How do we deal with the pain that is an inevitable part of life? Pain is a signal from our body that something is wrong and requires attention. But pain is also an experience that can be managed to some degree. “Pain is a warning system,” writes Dr. Abdul-Ghaaliq Lalkhen in his book, An Anatomy of Pain, “informing us that there is a threat to the safety of our body or even that damage has already occurred, bit if experiencing pain and receiving this information is not immediately beneficial, then the message relaying this information will be de-prioritized and sometimes ignored by the brain” (page 10).
We have some measure of choice in how we respond the experience of pain once it passes the gateway of our nervous system and is processed by our brain. We may choose, at least for a while, to ignore the pain and hope it goes away. We may look for the cause of the pain to see if we can stop it at the source. We may recruit others to help in that effort (they are called physicians). We may seek to dull or suppress the pain through chemicals or distractions. Or (and this is the exceptional response), we may seek to understand the pain and deal with it as part of our larger reality of being human.
The readers of the Lukan account are experiencing some measure of pain as a community. We can speculate about the specific sources of that pain, but it should be obvious from our reading that the result is a deep disruption of their lives and threats to their continued existence. The inventory of persecutions in Luke 21:12-18 makes the nature of this pain clear and specific.
It seems that they are tempted to deal with the pain by denying, dulling, and suppressing it. “Pay close attention,” we read in verses 34 and 35, “lest your hearts are burdened in dissipation and drunkenness and the anxieties of this everyday life, and that day lands upon you unexpectedly as a trap.” The language used here refers not only to emotional avoidance but also to the use of substances to dull the senses and to make one simply not care about the pain experience.
These days opioids are the primary chemical agents in use by physicians (and by any number of informal users) to dull and suppress the pain. No, that’s not quite right, as Dr. Lalkhen points out. “We use opiate medications postoperatively because they affect the way you interpret the sensations from your body,” he writes, “they make you care less. Opiates have been called the perfect ‘whatever’ medication,” Lalkhen continues, “because they allow you to ignore the messages that are coming from your body” (page 39).
I found that description surprising. I was under the impression that all pain medications interfered in some way with the actual transmission of the injury or illness information from the location in the body to the processing centers in the brain. Opiates, however, work on our assessment of the pain experience rather than the mechanism of pain itself. Since pain is an experience rather than merely a sensation, how much I care about that experience makes all the difference in what I feel.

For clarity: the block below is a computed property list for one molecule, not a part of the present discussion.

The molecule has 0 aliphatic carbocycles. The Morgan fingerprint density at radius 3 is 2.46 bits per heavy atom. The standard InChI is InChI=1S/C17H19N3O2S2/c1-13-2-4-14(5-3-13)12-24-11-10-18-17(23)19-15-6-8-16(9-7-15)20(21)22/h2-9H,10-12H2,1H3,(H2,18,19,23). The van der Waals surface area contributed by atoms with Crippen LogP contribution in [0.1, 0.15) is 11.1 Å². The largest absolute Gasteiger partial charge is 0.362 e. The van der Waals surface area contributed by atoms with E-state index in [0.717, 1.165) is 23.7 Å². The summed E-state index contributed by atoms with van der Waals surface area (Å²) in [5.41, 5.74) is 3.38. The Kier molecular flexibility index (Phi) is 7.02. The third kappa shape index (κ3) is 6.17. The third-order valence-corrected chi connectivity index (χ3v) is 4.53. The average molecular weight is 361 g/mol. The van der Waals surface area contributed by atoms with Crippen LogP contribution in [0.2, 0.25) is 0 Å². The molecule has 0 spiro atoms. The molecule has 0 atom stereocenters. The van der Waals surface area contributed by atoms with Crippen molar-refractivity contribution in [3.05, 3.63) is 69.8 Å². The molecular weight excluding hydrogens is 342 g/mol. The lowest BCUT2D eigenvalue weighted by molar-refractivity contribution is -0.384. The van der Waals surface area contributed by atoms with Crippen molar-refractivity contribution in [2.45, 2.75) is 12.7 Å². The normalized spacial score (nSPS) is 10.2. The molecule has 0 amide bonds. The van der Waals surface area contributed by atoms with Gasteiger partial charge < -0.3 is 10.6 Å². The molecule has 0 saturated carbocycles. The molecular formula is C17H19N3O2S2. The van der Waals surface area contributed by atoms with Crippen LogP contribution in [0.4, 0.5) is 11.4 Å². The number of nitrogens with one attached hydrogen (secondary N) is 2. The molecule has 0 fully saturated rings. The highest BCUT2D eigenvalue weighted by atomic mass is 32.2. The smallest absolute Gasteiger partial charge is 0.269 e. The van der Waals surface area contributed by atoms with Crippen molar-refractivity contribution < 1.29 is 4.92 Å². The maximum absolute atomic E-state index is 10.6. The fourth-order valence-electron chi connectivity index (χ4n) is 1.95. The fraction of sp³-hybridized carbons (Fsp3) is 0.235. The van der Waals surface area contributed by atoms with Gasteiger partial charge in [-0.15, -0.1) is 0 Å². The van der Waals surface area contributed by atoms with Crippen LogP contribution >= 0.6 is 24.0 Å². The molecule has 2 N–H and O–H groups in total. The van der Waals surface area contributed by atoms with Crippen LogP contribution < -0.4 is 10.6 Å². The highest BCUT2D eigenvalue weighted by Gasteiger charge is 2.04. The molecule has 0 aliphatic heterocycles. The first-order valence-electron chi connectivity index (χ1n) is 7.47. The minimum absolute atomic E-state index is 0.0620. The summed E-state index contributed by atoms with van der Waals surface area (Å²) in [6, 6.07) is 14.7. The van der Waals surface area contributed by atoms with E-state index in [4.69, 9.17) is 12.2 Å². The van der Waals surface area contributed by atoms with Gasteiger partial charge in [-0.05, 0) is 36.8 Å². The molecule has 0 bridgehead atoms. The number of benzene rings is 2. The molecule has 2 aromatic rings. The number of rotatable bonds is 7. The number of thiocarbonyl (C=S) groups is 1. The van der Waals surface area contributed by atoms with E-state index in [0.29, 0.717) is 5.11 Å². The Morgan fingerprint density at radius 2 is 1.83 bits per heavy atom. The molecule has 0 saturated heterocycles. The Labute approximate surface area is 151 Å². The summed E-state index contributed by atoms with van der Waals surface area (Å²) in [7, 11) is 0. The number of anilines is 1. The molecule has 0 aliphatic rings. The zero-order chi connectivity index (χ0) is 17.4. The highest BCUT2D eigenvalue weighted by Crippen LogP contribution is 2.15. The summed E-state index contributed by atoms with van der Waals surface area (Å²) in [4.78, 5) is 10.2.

The words in our text describe a response to the pain of life for the Lukan readers that is very much about caring less about the pain. That response to pain makes a great deal of sense. We can only be alert to pain and threat for so long before we lose attention and resilience. We can become habituated to a certain level of pain in our bodies and in our communities. We can ignore a certain amount of pain as well. The American response to the Pandemic makes it clear that given a certain amount of time and emotional distance, we can accommodate far more social suffering than we would care to admit.
If, on the other hand, we remain alert and vigilant for an extended period of time, we can develop stress disorders. PTSD, for example, keeps a person’s systems on high alert even when the pain or the threat has been treated or dissipated. The PTSD sufferer remains in the pain experience and is hearing psychological and physiological alarm bells all the time, even in response to unrelated stimuli. That sort of hypervigilance is debilitating and not what the Lukan author intends here.
I want to suggest that our text is not about maintaining hypervigilance but rather is about developing the faithful stamina necessary for the long haul. Perhaps that is the best translation of hupomene in verse 19. The translation, “patient endurance,” is certainly adequate, but it is perhaps too passive to fully communicate the Lukan intention. Faithful stamina is something that we can develop, maintain, and then rely upon in the face of pain and distress.
This leads me to reflect on the counsel and challenge Robin DiAngelo offers to White people in responding to and “treating” our deeply rooted White Supremacy. She urges us to be active in confronting our participation in the Domination system. Acknowledging our place in that system can be painful, and we can seek to escape that pain. “But rather than retreat in the face of that discomfort,” DiAngelo writes, “we can practice building our stamina for the critical examination of white identity—a necessary antidote to white fragility” (page xiv).
This particular variety of faithful stamina is about looking closely at myself as White and as living and benefitting from a web of White dominance and privilege. “Given how seldom we experience racial discomfort in a society we dominate,” DiAngelo observes, “we haven’t had to build our racial stamina. Socialized into a deeply internalized sense of superiority that we either are unaware of or can never admit to ourselves,” she continues, “we become highly fragile in conversations about race” (page 1-2).